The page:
Arnold Schwarzenegger has been training with weights for over 50 years. In the beginning, he competed in Olympic lifting and powerlifting as well as bodybuilding. In 1968, the year he turned 21, he deadlifted nearly 700. During his Olympia reign in the ’70s, however, his workouts were seemingly ceaseless and of moderate intensity. He trained body parts thrice weekly, and he worked out twice daily. So, for example, he’d hit chest and back in the morning and legs, forearms, and abs in the afternoon every Monday, Wednesday, and Friday.
Such high frequency prevented him from going mega-heavy or balls to the wall. The core of his workouts were the barbell and dumbbell basics, usually pyramided, and he favored reps in the 10 to 15 range but went as high as 20. Supersets were regularly employed, as when he alternated chest and back exercises. “Supersets let you work out faster and get better pumps,” he explained. The pump, not the weight, was his principal focus.
Arnold has undergone hip replacement surgery (2002) and two shoulder surgeries (2003 and 2012), but it’s difficult to blame his Olympia training when the first such operation occurred 22 years after his final contest. The Terminator has done thousands of workouts since his 1980 retirement, as well as numerous movie stunts and athletic endeavors, like skiing (broken leg, 2006). His high-frequency, high-volume ’70s training is one of the safest methodologies you can choose, but it’s not very practical. Arnold himself is way too busy now to spend four hours in a gym six days per week. That said, though he turns 69 on July 30, the most celebrated bodybuilder of all time is still healthy and still pumping iron.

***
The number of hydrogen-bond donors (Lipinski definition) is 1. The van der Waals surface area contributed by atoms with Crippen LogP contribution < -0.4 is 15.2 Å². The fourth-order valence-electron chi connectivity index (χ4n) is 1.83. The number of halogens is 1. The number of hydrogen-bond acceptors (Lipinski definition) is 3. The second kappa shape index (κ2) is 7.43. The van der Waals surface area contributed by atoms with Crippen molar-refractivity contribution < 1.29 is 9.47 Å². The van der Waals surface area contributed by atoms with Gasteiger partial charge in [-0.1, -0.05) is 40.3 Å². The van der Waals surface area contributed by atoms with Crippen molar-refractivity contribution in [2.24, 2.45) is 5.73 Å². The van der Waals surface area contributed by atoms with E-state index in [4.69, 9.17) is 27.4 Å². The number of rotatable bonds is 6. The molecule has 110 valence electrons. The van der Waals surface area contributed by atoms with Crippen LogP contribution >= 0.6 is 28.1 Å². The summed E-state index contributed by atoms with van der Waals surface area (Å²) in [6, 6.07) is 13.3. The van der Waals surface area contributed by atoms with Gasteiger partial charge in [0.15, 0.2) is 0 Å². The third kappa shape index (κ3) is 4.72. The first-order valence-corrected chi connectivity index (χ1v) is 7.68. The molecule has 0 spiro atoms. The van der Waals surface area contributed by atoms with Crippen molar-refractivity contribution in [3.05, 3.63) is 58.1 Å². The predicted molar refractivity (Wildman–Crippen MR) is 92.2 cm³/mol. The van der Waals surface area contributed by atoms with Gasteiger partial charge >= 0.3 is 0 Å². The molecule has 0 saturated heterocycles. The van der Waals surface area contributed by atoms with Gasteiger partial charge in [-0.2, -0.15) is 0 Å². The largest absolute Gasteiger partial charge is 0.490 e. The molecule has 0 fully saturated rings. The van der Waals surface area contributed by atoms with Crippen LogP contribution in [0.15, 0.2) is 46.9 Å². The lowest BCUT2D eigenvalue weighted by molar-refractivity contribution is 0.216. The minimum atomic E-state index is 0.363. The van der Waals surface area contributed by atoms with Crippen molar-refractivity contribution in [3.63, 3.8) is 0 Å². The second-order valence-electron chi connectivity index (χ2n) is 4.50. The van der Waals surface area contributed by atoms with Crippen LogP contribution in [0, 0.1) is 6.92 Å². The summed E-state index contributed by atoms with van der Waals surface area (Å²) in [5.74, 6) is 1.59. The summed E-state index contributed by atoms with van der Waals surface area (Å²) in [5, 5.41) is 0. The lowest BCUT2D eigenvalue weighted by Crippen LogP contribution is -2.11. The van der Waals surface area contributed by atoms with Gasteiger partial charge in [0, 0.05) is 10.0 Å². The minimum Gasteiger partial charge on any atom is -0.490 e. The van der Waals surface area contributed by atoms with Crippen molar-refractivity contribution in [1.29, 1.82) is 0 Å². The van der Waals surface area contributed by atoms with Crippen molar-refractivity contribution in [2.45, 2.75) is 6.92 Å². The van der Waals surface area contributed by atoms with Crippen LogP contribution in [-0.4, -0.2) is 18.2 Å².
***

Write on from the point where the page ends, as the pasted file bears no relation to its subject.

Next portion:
Schwarzenegger’s Workout Stats
Sets per body part: 15–25
Reps per set: 10–15
Body-part frequency: Thrice weekly
Barbell row: 275 x 12
“I’ve never been injured—no tears, no pulls, no joint or ligament damage.” So said Lee Haney in 1993, two years after he retired at 31 with a record eight Mr. Olympia titles. Though he’s continued to train to maintain his slimmer physique, the legend remains injury-free. How has he managed to avoid the joint, tendon, and muscle trauma that afflicted Yates and Coleman, the two Mr. O’s who followed him? In three words: “Stimulate, don’t annihilate.” That was Haney’s celebrated maxim.
“Stimulation is a guessing game,” he stated. “Surprise your muscles with varying workouts at varying levels of resistance. Then allow for the necessary recovery time.” Haney focused on feeling his muscles contracting, not on moving maximum metal. He consistently utilized lower reps than our other three winningest Mr. O’s. Many sets topped out at only six to eight reps. Still, he never went as heavy as he could have. He called a rep with a controlled negative and smooth, full positive a “check mark,” and a perfect workout consisted of check marks for every rep of every set.